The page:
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U.S., China Plan Joint Naval Exercises


This is DAY TO DAY. I'm Alex Chadwick.



I'm Madeleine Brand.

In a few minutes, Alex talks with the director of a powerful new documentary film, Iraq in Fragments. The film tracks the lives of ordinary Iraqis during the U.S. occupation.

CHADWICK: First, this weekend, the U.S. and China conduct joint naval exercises in the South China Sea. As political and economic ties between the two nations have grown in recent years, so have military contacts. Both countries are building their naval forces in the Western Pacific and both are wondering about the other's intentions.

NPR's Anthony Kuhn filed this report from southern China.

ANTHONY KUHN: It's the first time China's current government has granted a U.S. warship access to an exclusively military port. On Wednesday, the amphibious assault ship USS Juneau docked at a Chinese naval base in the southern city of Zhanjiang. U.S. Marines and sailors stood at attention on deck, facing a Chinese Navy band on the pier. On Sunday, ships from the two navies will simulate a search-and-rescue mission at sea.


The deputy commander of China's South Sea Fleet, Admiral Lin Yenching(ph), addressed the gathering.

Admiral LIN YENCHING (South Sea Fleet): (Speaking Chinese)

KHUN: He said that the current round of exchanges showed a clear trend towards increased cooperation between the two navies. He called the variety of activity scheduled for the visit a breakthrough.

Standing beside Admiral Lin was the commander of the U.S. Pacific Fleet, four-star Admiral Gary Roughead. He came from Pearl Harbor for the event. In an interview, Admiral Roughead said exchanges had picked up speed in the past year.

Admiral GARY ROUGHEAD (Commander, U.S. Pacific Naval Fleet): We have agreed to a set of standard communication protocols, a series of exercises, all aimed at building transparency, trust, and quite frankly, common operating procedures, because it really is about being able to talk to PLA Navy ships on the high seas when we encounter one another.

KHUN: One recent encounter took place on October 26th, when a Chinese submarine evaded detection until it got within firing range of the aircraft carrier USS Kitty Hawk, off the coast of Okinawa, Japan. Admiral Roughead pointed out that the ships were in international waters and they both had the right to be there.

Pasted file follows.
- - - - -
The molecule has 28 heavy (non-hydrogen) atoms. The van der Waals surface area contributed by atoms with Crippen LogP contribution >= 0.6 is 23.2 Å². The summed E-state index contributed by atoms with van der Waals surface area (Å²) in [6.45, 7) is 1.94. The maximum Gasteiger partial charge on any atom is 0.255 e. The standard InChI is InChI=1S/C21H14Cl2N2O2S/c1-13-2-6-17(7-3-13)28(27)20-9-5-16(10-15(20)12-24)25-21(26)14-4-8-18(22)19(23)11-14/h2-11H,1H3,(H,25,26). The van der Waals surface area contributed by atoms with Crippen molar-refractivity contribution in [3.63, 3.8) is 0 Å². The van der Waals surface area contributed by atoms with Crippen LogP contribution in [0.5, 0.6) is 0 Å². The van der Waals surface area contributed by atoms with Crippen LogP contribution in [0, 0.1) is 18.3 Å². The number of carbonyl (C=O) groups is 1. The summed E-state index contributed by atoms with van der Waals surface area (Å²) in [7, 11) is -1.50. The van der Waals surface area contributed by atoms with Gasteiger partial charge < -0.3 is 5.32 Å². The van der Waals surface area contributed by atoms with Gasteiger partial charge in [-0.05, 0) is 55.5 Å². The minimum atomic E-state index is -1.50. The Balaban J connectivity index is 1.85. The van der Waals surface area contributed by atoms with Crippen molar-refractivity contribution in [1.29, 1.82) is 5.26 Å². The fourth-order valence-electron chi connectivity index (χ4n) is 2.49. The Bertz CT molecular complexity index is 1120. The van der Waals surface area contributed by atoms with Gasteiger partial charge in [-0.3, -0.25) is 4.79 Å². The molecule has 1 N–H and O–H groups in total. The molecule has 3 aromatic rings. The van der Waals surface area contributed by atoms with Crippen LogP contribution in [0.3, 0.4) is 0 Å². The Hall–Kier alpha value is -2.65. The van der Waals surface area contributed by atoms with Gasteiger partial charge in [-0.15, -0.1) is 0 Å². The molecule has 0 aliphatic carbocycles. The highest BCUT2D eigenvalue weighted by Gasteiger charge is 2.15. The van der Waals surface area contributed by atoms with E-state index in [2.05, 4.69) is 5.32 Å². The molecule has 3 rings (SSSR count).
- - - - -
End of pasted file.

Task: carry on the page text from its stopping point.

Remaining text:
Below deck on the Juneau, the crew prepared to host Chinese sailors and journalists. Chief Petty Officer Gary Bolds(ph) showed visitors arrays of video monitors in the combat information center.

Mr. GARY BOLDS (U.S. Navy): In the combat information center we maintain a navigational plot via radar. We correlate with the bridge team on navigation. They use their visual, and of course we use radar.

KHUN: U.S. critics of the exchanges argue that by showing China its warships and military exercises, the U.S. has helped China to modernize its military while giving the U.S. little insight into that modernization. Advocates of the exchanges say the personal contacts the two sides build now may prove useful in future emergencies.

On the Juneau's deck, a young ensign named Reginald Cruz(ph) admits he knows little about his Chinese counterparts, but he's eager to learn.

Mr. REGINALD CRUZ (U.S. Navy): I don't know. I just want to - I just want to go there, have a good time, make some connections, and get to know how they live their life and it's similar to ours - operations-wise, going out, family, pretty much the whole spectrum of navy life, actually.

KHUN: Other advocates say that exposure to the U.S. Navy will encourage the Chinese to make their military more professional. Admiral Roughead remembers back in 1997 when he took Vice Admiral Hup Humfeh(ph), then deputy chief of the Chinese Navy, aboard his Aegis missile cruiser.

Admiral ROUGHEAD: What really struck me about Admiral Hup was he realized that it's not the equipment. It's the people. And he took every possible opportunity to meet my sailors. He was struck by the amount of initiative we allow our people to exercise.

KHUN: The reach of China's Navy continues to grow far beyond its shores, as it buys Russian destroyers and submarines and builds warships of its own. Yet China is unhappy when other countries label its military build-up a threat. Yu Maochun teaches Chinese military history at the U.S. Naval Academy in Annapolis, Maryland.

Mr. YU MAOCHUN (U.S. Naval Academy): I would say that the biggest contributing factor to that China threat - feeling outside of China - is China's lack of military transparency.

KHUN: Yu and other analysts say that getting China's military to open up will take patience, and it remains to be seen who will glean more information from or have more influence over whom.

Anthony Khun, NPR News, Zhanjiang, China. Transcript provided by NPR, Copyright NPR.